In a profanity-laced introduction video for a history class, Prof. Barry Mehler wears an astronaut-style helmet with air filters, tells his Ferris State University students that they are “vectors of disease” and says that their grades are predetermined, regardless of their efforts.
“I will not take questions in class because I’m wearing this” helmet “in order to stay alive,” Professor Mehler, 74, says toward the end of the video, using an expletive. “So please, come to class. Enjoy the show. I’ll be there regularly because I have no choice.”
The bizarre 14-minute video, which has been viewed more than 360,000 times since it was posted on his YouTube page last Sunday, resulted in Professor Mehler’s being placed on paid suspension while university officials investigated his eccentric introduction to the new semester, according to Sandy Gholston, a university spokesman.
David Eisler, the president of the university, which is in Big Rapids, Mich., about 150 miles northwest of Detroit, said in a statement that he had been “shocked and appalled by this video.”
“It is profane, offensive and disturbing and in no way reflects our university or its values,” he added.
Professor Mehler, whose LinkedIn page identifies him as the founder of the Institute for the Study of Academic Racism at Ferris State and says that he teaches classes on “the history of science and the interface between science and racism,” did not respond to calls and an email seeking comment on Saturday, but on Friday, he told The Associated Press that the video was “a performance.”
Charles Bacon, the president of the Ferris Faculty Association, said in a statement on Saturday that the university’s response to the video was “intimidation and coercion directed at all faculty, not just Dr. Mehler.” He added that the association considered the suspension to be an “attack on academic freedom” that suppressed intellectual discourse.
Whether students watching the video considered it funny was unclear, but those tuning in to class for the first time would have heard Professor Mehler say, about five minutes in, “I stand before you today beholden to no human.”
He then tells students that if they want to complain to the dean, they can “go ahead” because he is “retiring at the end of this year” and does not care — all while mixing in six expletives.
As he shares his screen, a Word document can be seen on Professor Mehler’s computer that contains all 1,687 words of his speech, with certain parts (“MORE BAD NEWS”) appearing in bold type.
When it was time to discuss grading, he provided unusual direction: “You have no control over your grade.”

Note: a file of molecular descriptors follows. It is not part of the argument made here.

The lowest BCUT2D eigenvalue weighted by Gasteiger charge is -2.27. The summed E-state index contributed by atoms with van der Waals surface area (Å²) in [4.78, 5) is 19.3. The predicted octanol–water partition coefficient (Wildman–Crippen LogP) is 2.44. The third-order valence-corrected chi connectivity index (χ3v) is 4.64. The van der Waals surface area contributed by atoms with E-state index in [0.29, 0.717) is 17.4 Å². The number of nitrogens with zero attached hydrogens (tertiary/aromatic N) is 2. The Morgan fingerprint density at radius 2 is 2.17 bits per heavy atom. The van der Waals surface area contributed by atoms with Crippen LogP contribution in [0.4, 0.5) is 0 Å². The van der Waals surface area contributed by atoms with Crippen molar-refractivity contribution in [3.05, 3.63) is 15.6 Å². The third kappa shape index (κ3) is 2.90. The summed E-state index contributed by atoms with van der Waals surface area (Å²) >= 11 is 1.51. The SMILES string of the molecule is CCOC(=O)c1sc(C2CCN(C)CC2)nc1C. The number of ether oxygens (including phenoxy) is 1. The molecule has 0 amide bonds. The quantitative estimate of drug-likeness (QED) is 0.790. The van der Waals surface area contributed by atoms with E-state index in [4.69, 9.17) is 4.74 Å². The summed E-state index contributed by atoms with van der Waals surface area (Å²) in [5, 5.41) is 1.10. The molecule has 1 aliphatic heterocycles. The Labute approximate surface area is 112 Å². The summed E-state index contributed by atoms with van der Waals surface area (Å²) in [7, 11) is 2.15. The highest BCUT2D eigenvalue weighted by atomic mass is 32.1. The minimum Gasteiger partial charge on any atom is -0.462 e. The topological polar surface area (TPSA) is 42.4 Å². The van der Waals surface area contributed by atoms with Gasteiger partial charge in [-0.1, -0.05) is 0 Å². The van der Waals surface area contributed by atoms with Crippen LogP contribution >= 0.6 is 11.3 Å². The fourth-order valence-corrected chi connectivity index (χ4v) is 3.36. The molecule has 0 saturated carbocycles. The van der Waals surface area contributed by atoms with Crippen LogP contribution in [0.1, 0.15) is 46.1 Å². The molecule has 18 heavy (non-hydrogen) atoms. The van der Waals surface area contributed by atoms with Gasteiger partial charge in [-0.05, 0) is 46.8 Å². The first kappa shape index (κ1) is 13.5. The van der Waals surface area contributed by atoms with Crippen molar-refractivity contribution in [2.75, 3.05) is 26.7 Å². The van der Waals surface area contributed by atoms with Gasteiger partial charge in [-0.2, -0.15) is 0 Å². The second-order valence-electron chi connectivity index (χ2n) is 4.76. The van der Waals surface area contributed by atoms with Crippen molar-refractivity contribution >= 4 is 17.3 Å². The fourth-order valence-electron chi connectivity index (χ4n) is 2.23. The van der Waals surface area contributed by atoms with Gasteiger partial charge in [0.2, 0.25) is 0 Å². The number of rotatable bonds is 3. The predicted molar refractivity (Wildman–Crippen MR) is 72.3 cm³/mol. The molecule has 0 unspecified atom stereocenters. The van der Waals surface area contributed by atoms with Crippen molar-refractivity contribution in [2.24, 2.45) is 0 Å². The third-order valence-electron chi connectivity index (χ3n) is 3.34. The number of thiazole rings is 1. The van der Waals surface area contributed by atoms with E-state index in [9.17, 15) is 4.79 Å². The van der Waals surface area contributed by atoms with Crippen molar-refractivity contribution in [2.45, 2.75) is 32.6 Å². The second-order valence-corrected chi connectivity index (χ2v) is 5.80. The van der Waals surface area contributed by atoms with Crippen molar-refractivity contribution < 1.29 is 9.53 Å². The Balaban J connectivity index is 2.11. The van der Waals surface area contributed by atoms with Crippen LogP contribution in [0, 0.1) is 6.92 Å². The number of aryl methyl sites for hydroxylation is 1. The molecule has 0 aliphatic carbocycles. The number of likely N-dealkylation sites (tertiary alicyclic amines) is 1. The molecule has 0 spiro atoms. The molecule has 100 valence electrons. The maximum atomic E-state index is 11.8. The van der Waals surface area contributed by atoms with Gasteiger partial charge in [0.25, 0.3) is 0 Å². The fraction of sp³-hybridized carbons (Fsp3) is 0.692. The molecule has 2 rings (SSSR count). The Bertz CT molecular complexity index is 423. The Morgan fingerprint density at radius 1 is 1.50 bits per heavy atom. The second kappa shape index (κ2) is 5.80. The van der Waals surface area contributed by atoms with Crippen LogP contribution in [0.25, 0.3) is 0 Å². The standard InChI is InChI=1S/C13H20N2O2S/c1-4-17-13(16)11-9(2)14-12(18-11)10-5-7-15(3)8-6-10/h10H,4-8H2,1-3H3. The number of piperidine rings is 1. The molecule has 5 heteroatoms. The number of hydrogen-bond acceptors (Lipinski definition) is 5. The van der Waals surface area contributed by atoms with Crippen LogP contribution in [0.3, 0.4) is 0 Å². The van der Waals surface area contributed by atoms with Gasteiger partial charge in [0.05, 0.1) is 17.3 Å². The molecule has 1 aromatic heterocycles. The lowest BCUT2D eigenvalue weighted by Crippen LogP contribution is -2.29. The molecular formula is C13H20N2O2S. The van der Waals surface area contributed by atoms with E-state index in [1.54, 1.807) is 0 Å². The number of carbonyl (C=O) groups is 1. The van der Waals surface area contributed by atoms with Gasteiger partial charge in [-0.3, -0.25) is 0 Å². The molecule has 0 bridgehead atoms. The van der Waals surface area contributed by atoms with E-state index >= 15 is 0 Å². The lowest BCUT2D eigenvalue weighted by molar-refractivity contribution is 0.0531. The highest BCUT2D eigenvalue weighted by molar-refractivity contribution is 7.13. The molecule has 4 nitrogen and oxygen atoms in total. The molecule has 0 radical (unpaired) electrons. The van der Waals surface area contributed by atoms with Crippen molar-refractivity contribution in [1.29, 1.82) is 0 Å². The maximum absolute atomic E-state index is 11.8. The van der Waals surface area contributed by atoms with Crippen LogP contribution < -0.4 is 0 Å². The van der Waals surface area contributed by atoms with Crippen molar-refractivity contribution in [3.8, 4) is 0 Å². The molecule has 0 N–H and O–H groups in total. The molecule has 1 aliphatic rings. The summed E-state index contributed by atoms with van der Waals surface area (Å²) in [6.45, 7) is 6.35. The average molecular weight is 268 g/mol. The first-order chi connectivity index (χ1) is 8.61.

It doesn’t matter how “hard you work or how great your grades are,” he says, adding, “my grading system is based on the Calvinist doctrine of predestination” — a theory, developed by the 16th-century theologian John Calvin, that one’s entrance into heaven or hell was predetermined by God, regardless of one’s actions on earth.
“I randomly assign grades before the first day of class,” Professor Mehler says. Later in the video, however, he says that “everything you need to earn an A is available” on an online learning page.
Professor Mehler repeatedly brings up the coronavirus pandemic in the video and talks about his concerns about in-person teaching.
“You people are just vectors of disease to me, and I don’t want to be anywhere near you,” he says.
He adds that students should contact him only over Zoom.
“Whatever you think of the risk of Covid, I live in a very different world,” he says. “My risk is much greater than yours.”
Ferris State University does not require its students to get a Covid-19 vaccine to attend classes.
Professor Mehler tells students that he is old enough to be their grandfather, and that if they care about their grandfather, they should stay away from him. But if they don’t care “whether Grandpa lives or dies, by all means, come to class.”
Mr. Bacon, the faculty association’s president, said in a statement that Professor Mehler’s classes “are very popular, in particular because he challenges students’ assumptions and makes the class extremely interesting.”
“In fact,” Mr. Bacon said, “I am told that we have had administrators visit his class and come away with statements like, ‘I wish I’d had a professor like you when I was in college.’”